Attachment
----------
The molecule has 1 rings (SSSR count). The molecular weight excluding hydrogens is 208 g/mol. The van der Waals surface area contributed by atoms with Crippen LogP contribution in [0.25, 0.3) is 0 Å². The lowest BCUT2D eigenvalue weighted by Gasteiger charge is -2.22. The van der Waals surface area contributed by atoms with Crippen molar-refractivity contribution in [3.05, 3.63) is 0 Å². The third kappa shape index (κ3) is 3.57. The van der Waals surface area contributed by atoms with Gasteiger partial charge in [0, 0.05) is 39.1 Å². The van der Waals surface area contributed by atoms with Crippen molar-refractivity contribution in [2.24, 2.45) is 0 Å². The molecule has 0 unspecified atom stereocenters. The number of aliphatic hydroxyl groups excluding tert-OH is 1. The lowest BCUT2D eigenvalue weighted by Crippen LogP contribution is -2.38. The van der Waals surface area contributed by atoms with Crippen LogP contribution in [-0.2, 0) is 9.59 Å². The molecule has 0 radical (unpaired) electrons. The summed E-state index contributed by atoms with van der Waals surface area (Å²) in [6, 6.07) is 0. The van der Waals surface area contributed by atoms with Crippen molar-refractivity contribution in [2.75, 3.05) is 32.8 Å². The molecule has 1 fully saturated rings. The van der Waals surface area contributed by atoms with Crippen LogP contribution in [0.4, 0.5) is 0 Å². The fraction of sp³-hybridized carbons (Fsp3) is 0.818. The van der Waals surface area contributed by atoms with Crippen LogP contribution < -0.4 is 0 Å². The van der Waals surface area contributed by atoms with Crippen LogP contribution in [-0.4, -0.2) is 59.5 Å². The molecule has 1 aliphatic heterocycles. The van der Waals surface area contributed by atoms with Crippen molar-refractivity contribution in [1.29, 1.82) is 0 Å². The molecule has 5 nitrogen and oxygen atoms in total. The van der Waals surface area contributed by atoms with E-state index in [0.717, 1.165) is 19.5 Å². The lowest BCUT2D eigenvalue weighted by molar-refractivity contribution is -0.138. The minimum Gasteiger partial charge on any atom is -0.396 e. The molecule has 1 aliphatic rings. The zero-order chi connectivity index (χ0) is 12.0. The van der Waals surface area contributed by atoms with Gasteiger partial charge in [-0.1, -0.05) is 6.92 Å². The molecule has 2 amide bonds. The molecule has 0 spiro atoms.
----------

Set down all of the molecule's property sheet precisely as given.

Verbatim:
The molecule has 1 rings (SSSR count). The molecular weight excluding hydrogens is 208 g/mol. The van der Waals surface area contributed by atoms with Crippen LogP contribution in [0.25, 0.3) is 0 Å². The lowest BCUT2D eigenvalue weighted by Gasteiger charge is -2.22. The van der Waals surface area contributed by atoms with Crippen molar-refractivity contribution in [3.05, 3.63) is 0 Å². The third kappa shape index (κ3) is 3.57. The van der Waals surface area contributed by atoms with Gasteiger partial charge in [0, 0.05) is 39.1 Å². The van der Waals surface area contributed by atoms with Crippen molar-refractivity contribution in [2.24, 2.45) is 0 Å². The molecule has 0 unspecified atom stereocenters. The number of aliphatic hydroxyl groups excluding tert-OH is 1. The lowest BCUT2D eigenvalue weighted by Crippen LogP contribution is -2.38. The van der Waals surface area contributed by atoms with Crippen LogP contribution in [-0.2, 0) is 9.59 Å². The molecule has 0 radical (unpaired) electrons. The summed E-state index contributed by atoms with van der Waals surface area (Å²) in [6, 6.07) is 0. The van der Waals surface area contributed by atoms with Crippen molar-refractivity contribution in [2.75, 3.05) is 32.8 Å². The molecule has 1 fully saturated rings. The van der Waals surface area contributed by atoms with Crippen LogP contribution in [0.4, 0.5) is 0 Å². The fraction of sp³-hybridized carbons (Fsp3) is 0.818. The van der Waals surface area contributed by atoms with Crippen LogP contribution < -0.4 is 0 Å². The van der Waals surface area contributed by atoms with Crippen LogP contribution in [-0.4, -0.2) is 59.5 Å². The molecule has 1 aliphatic heterocycles. The van der Waals surface area contributed by atoms with Crippen molar-refractivity contribution in [1.29, 1.82) is 0 Å². The molecule has 5 nitrogen and oxygen atoms in total. The van der Waals surface area contributed by atoms with E-state index in [0.717, 1.165) is 19.5 Å². The lowest BCUT2D eigenvalue weighted by molar-refractivity contribution is -0.138. The minimum Gasteiger partial charge on any atom is -0.396 e. The molecule has 1 aliphatic rings. The zero-order chi connectivity index (χ0) is 12.0. The van der Waals surface area contributed by atoms with Gasteiger partial charge in [-0.1, -0.05) is 6.92 Å². The molecule has 2 amide bonds. The molecule has 0 spiro atoms.